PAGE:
these weeks of remembering, healing, hoping
a tree branch that holds her, and her long arms that reach

her kids' calls to ours from across the street
open invitations to play
coffee breaks between moms
friendships that come naturally and easily

white tufty blossoms on a crepe myrtle
pavers for a future garden
the fruity hue of summer strawberry jams
the VFD carnival
cotton candy in pink and blue

twisty cones
a Ferris wheel with farmland views
a brave ride rider holding tight on turns
movie night with a friend
Anita's arms embracing David, longtime love

lunch at Wegman's
99-cent spaghetti sauce
leaf spines hunched for summer storms
a box truck
a friend to water plants

Erin's mommy-love songs
Anita's free and generous offers to help
rainbow magnets for the fridge
a place to put things
someone to take us in

enough toilet paper and paper towels to get us through last days
finishing off the fridge
wine in a juice glass
sisters styling hair
burgers on an old grill

Lanie and Kaelyn holding hands--very good friends
Erin and Becca--head-to-head chats
VBS movie updates while she bounces on a hoppity ball
old, country back roads, new to me
for slow, easy seasons that nourish now in the crunch

air conditioning
last library runs
a cat in the sunshine, tail tapping
a green light--go!
12 rolls of packing tape

last boxes, packed, sealed, moved
walls bare
the lock box off the door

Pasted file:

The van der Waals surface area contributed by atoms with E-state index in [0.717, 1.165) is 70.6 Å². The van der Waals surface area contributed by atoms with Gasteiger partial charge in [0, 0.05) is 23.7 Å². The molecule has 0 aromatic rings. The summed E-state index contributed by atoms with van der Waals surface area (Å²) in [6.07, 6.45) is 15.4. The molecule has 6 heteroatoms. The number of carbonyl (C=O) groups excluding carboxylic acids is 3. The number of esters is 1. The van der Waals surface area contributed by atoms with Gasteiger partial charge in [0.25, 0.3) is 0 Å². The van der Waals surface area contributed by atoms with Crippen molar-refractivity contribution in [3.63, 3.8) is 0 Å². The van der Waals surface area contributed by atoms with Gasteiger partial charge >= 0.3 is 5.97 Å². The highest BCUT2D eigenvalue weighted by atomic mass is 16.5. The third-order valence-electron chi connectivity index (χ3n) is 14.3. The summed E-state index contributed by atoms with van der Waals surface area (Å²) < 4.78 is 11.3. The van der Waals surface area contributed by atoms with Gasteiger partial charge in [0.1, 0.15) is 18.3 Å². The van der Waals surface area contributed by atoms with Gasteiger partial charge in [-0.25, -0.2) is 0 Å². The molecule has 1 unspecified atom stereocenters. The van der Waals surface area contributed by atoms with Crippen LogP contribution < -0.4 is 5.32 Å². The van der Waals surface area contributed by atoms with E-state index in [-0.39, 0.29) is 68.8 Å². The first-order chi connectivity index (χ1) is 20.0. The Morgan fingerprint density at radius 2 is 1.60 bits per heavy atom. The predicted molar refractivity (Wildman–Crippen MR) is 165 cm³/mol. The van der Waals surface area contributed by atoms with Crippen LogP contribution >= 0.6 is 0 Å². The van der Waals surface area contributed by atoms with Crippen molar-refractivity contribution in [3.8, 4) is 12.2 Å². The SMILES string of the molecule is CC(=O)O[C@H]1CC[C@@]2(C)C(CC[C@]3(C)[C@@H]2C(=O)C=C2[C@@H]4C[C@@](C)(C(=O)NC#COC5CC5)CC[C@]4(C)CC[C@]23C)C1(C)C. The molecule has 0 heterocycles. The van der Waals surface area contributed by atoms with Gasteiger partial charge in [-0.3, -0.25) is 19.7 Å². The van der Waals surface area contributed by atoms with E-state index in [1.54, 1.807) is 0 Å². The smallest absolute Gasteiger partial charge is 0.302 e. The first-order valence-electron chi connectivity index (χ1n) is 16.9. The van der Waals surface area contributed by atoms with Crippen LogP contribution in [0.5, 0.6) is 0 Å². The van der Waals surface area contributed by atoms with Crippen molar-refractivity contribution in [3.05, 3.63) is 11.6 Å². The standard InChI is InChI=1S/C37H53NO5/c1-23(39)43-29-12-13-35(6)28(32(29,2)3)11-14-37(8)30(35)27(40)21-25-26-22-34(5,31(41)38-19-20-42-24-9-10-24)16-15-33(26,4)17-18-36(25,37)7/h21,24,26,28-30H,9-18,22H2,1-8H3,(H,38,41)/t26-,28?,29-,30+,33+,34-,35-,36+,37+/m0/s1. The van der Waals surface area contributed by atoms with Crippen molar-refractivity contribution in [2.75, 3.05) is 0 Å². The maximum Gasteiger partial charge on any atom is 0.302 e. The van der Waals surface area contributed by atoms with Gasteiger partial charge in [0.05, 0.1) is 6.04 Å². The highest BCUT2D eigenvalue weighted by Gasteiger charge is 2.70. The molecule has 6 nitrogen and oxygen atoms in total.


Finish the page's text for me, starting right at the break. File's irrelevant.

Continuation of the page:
a key in my hand for just a few more days
the ache in goodbye

coffee cake and card, hand-delivered from Becky
a box of munchkins for my kids from Chrisi
a full truck (and the playset fit!)
color fading, the stripping out of things that made it home
a swim invitation

friends I'll miss
and that they'll miss me back

Wednesday, July 20, 2011

Note to self: another use for mason jars

A substantial part of my kitchen is packed up, the mason jars boxed yesterday with the canning tools. I might not get around to making all the jams I wanted to make this summer. Considering pineapple, peach or plum at this point. 

Luckily, I found this link again. Pies in mason jars. So if I don't get around to making jam, I will make pie.

Did you know Pottery Barn makes a mason jar drink dispenser? Now you do.

Monday, July 18, 2011

One thousand gifts and still counting (1930-1956)

"How do I wake up to joy and grace and beauty and all that is the fullest life when I must stay numb to losses and crushed dreams and all that empties me out?" Ann Voskamp, One Thousand Gifts.

1930. the last full moon view from the windows of this house before we move.
1931. neighbors on a scavenger hunt
1932. their buckets of rocks
1933. cooler temps
1934. a breeze on the back steps
1935. rosemary transplanted
1936. last swings
1937. last slides
1938. cookies in the freezer
1939. resilience in Him
1940. that tears are caught
1941. her breath like orange gummy butterflies
1942. a little blue shirt that matches the sky
1943. the sound of wind through leaves
1944. a hug to a stranger
1945. her story pouring out, my ears catching
1946. swimming at David and Anita's
1947. his great granddaughter Tessa
1948. instant best-friendship between Tessa and Lanie
1949. so many books, packed
1950. a box of coffee pods in the mail
1951. a library book run and full tote
1952. fireworks at night
1953. a frog on the patio
1954. a redbone coonhound named Casey
1955. picking wild red raspberries in the woods
1956. the soaking-in of last days at a place called home

Saturday, July 16, 2011


Lanie brought down her DS to show me some pictures she had taken. She opens the albums and the DS plays a sweet little background tune. I see the world through an eight-year-old's eyes. Pictures of her, self-portraits with silly smiles, or serious face, or fancy hair styles. Pictures of sisters. Pictures with friends huddled into a camera's focus, a moment captured, a glimpse of what's important.